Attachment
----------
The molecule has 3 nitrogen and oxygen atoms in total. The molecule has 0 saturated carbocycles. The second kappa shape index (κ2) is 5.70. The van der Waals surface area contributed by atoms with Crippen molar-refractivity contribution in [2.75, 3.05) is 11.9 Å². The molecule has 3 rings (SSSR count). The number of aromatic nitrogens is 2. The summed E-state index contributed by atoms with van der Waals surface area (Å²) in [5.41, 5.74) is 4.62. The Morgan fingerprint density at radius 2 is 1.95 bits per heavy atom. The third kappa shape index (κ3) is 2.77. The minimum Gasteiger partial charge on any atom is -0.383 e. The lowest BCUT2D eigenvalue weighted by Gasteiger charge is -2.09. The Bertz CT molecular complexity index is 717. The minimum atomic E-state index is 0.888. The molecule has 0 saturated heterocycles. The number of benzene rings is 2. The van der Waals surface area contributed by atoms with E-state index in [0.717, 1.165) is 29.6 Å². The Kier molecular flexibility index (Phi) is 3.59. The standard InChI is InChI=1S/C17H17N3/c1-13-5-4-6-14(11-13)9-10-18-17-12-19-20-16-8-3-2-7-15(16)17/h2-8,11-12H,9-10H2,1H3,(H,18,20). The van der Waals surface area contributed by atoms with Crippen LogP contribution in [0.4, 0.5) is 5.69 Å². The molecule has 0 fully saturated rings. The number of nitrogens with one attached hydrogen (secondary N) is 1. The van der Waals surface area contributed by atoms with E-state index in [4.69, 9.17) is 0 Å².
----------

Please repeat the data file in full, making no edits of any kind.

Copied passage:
The molecule has 3 nitrogen and oxygen atoms in total. The molecule has 0 saturated carbocycles. The second kappa shape index (κ2) is 5.70. The van der Waals surface area contributed by atoms with Crippen molar-refractivity contribution in [2.75, 3.05) is 11.9 Å². The molecule has 3 rings (SSSR count). The number of aromatic nitrogens is 2. The summed E-state index contributed by atoms with van der Waals surface area (Å²) in [5.41, 5.74) is 4.62. The Morgan fingerprint density at radius 2 is 1.95 bits per heavy atom. The third kappa shape index (κ3) is 2.77. The minimum Gasteiger partial charge on any atom is -0.383 e. The lowest BCUT2D eigenvalue weighted by Gasteiger charge is -2.09. The Bertz CT molecular complexity index is 717. The minimum atomic E-state index is 0.888. The molecule has 0 saturated heterocycles. The number of benzene rings is 2. The van der Waals surface area contributed by atoms with E-state index in [0.717, 1.165) is 29.6 Å². The Kier molecular flexibility index (Phi) is 3.59. The standard InChI is InChI=1S/C17H17N3/c1-13-5-4-6-14(11-13)9-10-18-17-12-19-20-16-8-3-2-7-15(16)17/h2-8,11-12H,9-10H2,1H3,(H,18,20). The van der Waals surface area contributed by atoms with Crippen LogP contribution in [0.4, 0.5) is 5.69 Å². The molecule has 0 fully saturated rings. The number of nitrogens with one attached hydrogen (secondary N) is 1. The van der Waals surface area contributed by atoms with E-state index in [4.69, 9.17) is 0 Å².